If that’s not an option, a simple ohmmeter measurement across the element terminals might be accurate enough. When I do that on mine (when it’s not energised) I get 15.6R so not a million miles from the 15.5 I calculate once it’s running.

True, I wouldn’t expect a massive change in resistance from cold to hot, but there will still be a (hopefully small) variation.

Thanks for responding, both of you.

Yes, I was planning to measure the current only and use the known resistance of the immersion heater to calculate power.

Determining which immersion heater is powered may be more complicated than just measuring whether there is voltage across it, because the iBoost knows when the thermostat has opened (then the iBoost Buddy reports that the water is hot). So there may be a resistor supplying a small amount of current to the immersion heater in order for the iBoost to check the thermostat state when it is not supplying power. If that’s not the case and the iBoost only knows that the thermostat is open when it tries to supply power to the heater, then I could instead use a CT on the mains input and opto isolators to test which heater is being supplied with power.

Just joined the forum as I’m considering how to use my iBoost better. I’m on my third unit as the first two packed up and Marlec replaced them under warranty. The current one packed up too and I was ready to buy a different make but thought it was worth taking the top off to see if there was anything obvious wrong. There was - the mains input goes to a bridge rectifier that converts it to full-wave rectified DC, and one pin of this had an awful soldered joint which had managed to de-solder itself, probably because it had only a small amount of wetting so overheated. I re-soldered it making sure it was properly wetted, reassembled the unit and it was back in operation. I wasn’t impressed with the unit’s engineering or the company’s customer support.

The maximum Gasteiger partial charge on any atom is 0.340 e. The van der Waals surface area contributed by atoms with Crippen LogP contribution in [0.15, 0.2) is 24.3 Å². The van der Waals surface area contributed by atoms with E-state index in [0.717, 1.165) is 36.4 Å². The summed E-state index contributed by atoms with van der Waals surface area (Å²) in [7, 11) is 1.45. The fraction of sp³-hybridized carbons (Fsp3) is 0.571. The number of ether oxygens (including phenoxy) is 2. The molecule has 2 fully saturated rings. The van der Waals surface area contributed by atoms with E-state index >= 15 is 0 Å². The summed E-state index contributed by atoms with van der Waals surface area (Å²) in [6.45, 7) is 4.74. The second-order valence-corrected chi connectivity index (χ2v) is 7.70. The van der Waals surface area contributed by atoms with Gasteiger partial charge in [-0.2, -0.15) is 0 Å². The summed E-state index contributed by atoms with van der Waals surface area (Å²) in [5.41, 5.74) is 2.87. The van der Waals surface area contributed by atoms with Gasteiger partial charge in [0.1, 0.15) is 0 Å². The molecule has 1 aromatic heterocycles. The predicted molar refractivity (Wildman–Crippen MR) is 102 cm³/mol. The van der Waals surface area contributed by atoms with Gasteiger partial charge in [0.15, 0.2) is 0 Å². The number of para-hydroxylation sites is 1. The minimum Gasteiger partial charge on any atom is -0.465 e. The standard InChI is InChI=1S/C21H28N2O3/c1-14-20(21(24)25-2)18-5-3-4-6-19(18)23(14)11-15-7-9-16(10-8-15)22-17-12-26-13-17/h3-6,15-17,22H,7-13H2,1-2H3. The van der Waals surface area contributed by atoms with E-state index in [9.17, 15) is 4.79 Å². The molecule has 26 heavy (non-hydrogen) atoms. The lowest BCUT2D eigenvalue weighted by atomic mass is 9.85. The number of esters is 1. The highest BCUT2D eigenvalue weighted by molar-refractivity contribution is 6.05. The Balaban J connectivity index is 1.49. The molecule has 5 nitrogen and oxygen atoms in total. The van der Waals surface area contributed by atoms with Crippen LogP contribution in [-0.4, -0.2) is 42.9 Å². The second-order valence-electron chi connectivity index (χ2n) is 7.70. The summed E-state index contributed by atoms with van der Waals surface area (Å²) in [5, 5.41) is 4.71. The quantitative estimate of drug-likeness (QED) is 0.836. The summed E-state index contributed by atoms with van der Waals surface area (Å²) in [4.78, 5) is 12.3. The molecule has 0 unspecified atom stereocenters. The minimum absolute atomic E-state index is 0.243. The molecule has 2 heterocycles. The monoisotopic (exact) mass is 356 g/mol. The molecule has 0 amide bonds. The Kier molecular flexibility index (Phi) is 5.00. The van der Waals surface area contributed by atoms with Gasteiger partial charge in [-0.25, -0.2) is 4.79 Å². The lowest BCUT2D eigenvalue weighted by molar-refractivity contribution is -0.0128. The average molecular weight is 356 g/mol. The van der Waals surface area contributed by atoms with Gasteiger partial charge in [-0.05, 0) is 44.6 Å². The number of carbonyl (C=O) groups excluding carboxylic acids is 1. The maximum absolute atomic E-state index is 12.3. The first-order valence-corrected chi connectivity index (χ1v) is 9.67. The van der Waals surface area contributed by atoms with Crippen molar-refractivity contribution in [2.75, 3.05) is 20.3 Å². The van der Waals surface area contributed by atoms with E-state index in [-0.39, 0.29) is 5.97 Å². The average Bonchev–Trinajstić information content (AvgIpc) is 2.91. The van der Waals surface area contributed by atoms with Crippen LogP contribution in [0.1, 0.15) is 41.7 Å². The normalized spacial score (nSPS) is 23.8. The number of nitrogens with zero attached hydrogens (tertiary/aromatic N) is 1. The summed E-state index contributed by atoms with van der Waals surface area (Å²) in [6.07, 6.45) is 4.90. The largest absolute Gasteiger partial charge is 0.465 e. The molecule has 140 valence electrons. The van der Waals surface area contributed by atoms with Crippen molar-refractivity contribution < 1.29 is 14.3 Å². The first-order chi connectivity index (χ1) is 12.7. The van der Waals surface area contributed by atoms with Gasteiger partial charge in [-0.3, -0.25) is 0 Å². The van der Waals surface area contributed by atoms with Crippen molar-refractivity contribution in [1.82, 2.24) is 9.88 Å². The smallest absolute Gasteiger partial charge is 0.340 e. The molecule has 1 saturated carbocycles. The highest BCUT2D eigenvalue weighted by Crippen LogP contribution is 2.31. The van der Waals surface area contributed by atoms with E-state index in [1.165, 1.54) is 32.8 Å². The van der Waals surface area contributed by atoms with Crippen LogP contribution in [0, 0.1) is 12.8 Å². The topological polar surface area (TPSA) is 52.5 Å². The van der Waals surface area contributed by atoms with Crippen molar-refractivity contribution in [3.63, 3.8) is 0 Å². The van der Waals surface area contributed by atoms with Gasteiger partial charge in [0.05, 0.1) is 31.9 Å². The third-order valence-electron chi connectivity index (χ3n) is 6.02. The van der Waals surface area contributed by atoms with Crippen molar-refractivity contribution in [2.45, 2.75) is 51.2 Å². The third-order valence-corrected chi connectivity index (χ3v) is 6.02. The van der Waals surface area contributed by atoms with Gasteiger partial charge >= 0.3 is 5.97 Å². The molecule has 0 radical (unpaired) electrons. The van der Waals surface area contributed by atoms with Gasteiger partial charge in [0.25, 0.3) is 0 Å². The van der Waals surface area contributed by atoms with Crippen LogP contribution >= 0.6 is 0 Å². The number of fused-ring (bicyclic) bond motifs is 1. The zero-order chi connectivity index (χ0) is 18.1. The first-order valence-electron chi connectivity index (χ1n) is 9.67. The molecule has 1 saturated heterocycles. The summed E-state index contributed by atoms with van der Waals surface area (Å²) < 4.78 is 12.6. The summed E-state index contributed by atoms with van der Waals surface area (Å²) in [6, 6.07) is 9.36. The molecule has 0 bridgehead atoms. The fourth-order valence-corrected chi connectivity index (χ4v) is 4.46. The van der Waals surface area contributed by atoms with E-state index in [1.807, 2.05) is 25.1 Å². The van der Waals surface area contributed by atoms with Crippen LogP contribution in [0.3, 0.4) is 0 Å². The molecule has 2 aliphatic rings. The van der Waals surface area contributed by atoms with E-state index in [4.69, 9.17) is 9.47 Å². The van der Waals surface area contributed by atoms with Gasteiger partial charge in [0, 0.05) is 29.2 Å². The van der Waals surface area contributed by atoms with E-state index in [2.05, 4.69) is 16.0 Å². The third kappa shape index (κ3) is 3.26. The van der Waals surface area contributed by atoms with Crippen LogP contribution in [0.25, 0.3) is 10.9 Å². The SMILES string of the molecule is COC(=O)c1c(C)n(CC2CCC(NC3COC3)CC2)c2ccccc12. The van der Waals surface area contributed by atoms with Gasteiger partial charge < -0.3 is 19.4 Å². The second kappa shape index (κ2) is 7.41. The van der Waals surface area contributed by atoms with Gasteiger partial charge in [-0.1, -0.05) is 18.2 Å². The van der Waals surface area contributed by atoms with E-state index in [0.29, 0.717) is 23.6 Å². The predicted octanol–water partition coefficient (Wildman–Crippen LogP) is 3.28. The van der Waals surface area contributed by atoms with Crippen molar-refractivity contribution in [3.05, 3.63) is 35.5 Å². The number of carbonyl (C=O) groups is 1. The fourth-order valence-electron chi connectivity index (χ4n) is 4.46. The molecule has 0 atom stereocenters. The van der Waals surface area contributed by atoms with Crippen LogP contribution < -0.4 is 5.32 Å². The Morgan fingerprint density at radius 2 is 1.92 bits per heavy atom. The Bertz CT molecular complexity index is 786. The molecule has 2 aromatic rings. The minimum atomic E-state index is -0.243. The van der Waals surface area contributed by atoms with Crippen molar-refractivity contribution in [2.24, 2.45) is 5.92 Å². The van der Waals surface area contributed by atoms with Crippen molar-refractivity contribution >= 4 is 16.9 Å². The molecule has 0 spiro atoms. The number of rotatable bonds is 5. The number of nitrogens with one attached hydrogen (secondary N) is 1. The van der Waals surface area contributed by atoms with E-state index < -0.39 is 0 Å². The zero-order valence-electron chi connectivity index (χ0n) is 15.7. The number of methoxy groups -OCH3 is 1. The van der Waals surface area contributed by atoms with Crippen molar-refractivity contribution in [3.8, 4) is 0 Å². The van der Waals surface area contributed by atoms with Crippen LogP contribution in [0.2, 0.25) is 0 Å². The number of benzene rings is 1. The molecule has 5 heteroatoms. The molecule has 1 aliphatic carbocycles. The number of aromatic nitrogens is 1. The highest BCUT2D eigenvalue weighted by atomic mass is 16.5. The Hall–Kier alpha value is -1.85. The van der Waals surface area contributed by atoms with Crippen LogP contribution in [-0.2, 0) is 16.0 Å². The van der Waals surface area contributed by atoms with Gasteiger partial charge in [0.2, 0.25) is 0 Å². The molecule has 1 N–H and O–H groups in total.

I also took the time to have a look at the circuit and I could see no trace of an output DC-DC converter, just a couple of what I think are triacs (or could be SCRs since the output is DC). so I think the unit just supplies phase controlled FW rectified AC. They say in the documentation that the output is “specially modulated DC” which would check. This is presumably why the maximum cable length is limited to 3m, to avoid radiating too much interference from the cable.

The reason I’m now interested is that I would like to use the second output to feed excess power to a storage heater in the daytime, but the storage heater will be too far from the unit to directly connect it. I’m thinking of looking at the power waveform so see if I can figure out how to signal to a remote controller nearer the storage heater. Has anyone come across this kind of thing before please?

Welcome, John, to the forum.

I haven’t, but I’m wondering whether you could add a flywheel diode and a filter, now that the output is d.c., and still have a long cable. It’s not something I’ve seen, let alone tried - or even thought much about.

I think you’re probably right about the circuit configuration and the output wave shape. I presume no part no. was visible on the switching devices? They could still be power FETs chopping at a much higher frequency, but prompted by your other comments, a cheap and cheerful thyristor seems very likely.